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On the Aisle



Philip Glass’s White Raven at Lincoln Center Festival

By Philip Anson / July 14, 2001
On the Aisle

The US premiere at the Lincoln Center Festival of White Raven, an opera by American composer Philip Glass and his director/designer associate Robert Wilson, has been greeted with the cheers and moans that now accompany most shows by the aging bad boys of New York minimalism.

The opera was commissioned in 1991 by the Portuguese government to celebrate the country's 15th-century maritime explorers, including Vasco de Gama. It was premiered at Expo '98 in Lisbon and has been toured and slightly reworked in the intervening years. In terms of international publicity, Portugal got its money’s worth by hiring the famous team of Glass and Wilson. But to judge by the uneven show seen at the State Theater on July 14, the artistic value of this enterprise is more doubtful.

The ostensible subject matter is full of rich potential. There has never been a grander adventure than that of medieval navigators sailing off the edge of the map in search of the unknown. The voyages of Portuguese explorers opened Africa and the Indies to trade and colonization, leading to cultural exchanges that were to alter man’s perception of his place in the universe. Some historical documents are quoted in Portuguese author Luisa Costes Gomes’s libretto to give period color to the work, but much of the recitation is pseudo-philosophical prose poetry that the New York Times called “ponderous blather .”

Wilson sets White Raven in places real and imaginary: the Portuguese royal court, Africa, India, Brazil, underwater, on a storm-tossed sea, and in the jungle. He peoples the stage with dozens of figures from history and mythology, including Siamese Twins, Miss Universe, Dogman, Spoonman, a headless man, a dragon, colorful natives and outlandishly dressed freaks.

As one sat through the three-hour show, one hoped that some pattern or wisdom would emerge from the crazy quilt of images and texts, but it was not to be. All the familiar sounds and shapes from the Glass/ Wilson grab bag were paraded, but instead of jelling into a coherent statement, this opera never amounted to much more than stitched together scraps from the floor of the Glass/Wilson atelier. As Newsday’s Justin Davidson wrote, “The problem with an opera about everything is that it doesn't matter much what's in it. White Raven contains no characters, only emblems, singing stick figures with nothing to express. It has no plot, only roving allusions.”

There were some ravishingly lovely images and tableaux. Lucinda Childs’s Act 2, Scene 1 solo “Exploration under water”, during which she recited a passage from Wilhelm Reich about the color blue was mesmerising. The silhouettes in Act 3, Scene 4 were crisply stunning. The Writer and Child in a Little Boat (Act 3, Scene 2) was poetic. But the opera’s brilliant core was overlayed with silliness, note-spinning, and unmitigated nonsense. For every touch of the sublime, there was a great blob of kitsch, such as the tatty shipwreck scene (Overture 2), the ravens that looked like penguins, and the silly Burning Statue and aluminum-coated firemen. Most disturbing was a vein of puerile camp typified by the gratuitous introduction of Dorothy and the Tin Man from the Wizard of Oz, and Three Scratching Scientists.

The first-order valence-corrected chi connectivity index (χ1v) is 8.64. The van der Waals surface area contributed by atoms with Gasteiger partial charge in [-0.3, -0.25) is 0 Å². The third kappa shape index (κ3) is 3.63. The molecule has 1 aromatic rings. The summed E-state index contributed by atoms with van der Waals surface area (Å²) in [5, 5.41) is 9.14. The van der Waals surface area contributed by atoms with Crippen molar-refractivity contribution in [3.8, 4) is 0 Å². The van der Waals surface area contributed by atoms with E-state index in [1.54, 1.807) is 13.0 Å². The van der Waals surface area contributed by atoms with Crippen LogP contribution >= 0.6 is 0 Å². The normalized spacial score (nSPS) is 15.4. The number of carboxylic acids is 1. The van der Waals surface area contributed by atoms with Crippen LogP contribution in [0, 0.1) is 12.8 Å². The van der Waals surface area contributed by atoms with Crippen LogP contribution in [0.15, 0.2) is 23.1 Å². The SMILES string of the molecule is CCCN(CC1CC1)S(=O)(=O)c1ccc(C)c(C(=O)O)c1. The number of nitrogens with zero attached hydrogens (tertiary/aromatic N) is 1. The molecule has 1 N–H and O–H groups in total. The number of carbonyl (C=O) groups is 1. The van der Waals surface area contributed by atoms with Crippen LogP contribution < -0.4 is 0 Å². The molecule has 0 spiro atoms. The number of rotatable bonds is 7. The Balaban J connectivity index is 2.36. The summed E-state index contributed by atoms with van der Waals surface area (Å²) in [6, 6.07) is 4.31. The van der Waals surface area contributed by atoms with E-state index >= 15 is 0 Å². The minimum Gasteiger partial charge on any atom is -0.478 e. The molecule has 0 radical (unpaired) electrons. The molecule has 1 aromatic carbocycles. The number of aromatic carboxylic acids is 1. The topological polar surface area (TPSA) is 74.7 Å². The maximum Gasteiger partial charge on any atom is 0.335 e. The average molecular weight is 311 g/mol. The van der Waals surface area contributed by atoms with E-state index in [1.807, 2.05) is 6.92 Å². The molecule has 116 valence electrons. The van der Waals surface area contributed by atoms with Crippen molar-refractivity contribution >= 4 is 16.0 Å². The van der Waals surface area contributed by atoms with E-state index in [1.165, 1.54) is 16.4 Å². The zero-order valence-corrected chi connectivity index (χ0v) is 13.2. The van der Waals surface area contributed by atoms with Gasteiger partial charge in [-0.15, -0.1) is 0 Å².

Design-wise, White Raven marks a low point in Wilson’s oeuvre. Wilson’s best work (such as the Met Opera Lohegrin) is notable for bewitchingly beautful, Rothkoesque use of light, shadow, and color. Yet some of his White Raven sets and Moidele Bickel’s costumes look like they were assembled by a kindergarten art class. Wilson’s formerly restrained stylized gestures inspired by the dance traditions of Java, Bali, and Japan have here degenerated into whirling dervish leaping and spasmodic twitching.

Some critics find that Glass’s score for White Raven represents a great leap forward - which means he added two new chords and a tuba to his usual sewing machine music. Only the choruses (directed by Judith Clurman) stand out as worthy of commemoration. The final chorus could be part of a great new age Te Deum. Glass specialist Dennis Russell Davies conducted the American Composers Orchestra with conviction.

Reviews of White Raven were mixed. Philadelphia Inquirer critic David Patrick Stearns put the case for the prosecution, calling the work “a huge convention of cliches ... uninterested in communicating anything important.” The New York Times called the opera “a frustratingly uneven work” and faulted Glass’s score for its padding and filler, while admiring Wilson’s “beautifully surreal stage show.”

In the end, White Raven fills a few hours with mildly intriguing images and sounds having all the earmarks of a commission, that is, a product purchased to fill a political need. Perhaps the scariest thing is that White Raven is only half of an operatic diptych in progress. The other part promises to treat "the civilization and development of Islam from about 1000 A.D. to 1500 A.D."

White Raven Music by Philip Glass. Libretto by Luisa Costa Gomes. Directed by Robert Wilson. With Lucinda Childs, Ana Paula Russo, Janice Felty, Herbert Perry and Vincent Dion Stringer. American Composers Orchestra and White Raven Opera Chorus conducted by Dennis Russel Davies. New York State Theater, Lincoln Center. Presented by Lincoln Center Festival. July 10-14, 2001.

The Lincoln Center Festival continues through July 29, 2001.

>Lincoln Center Festival 2001.


(c) La Scena Musicale 2001 and Philip Anson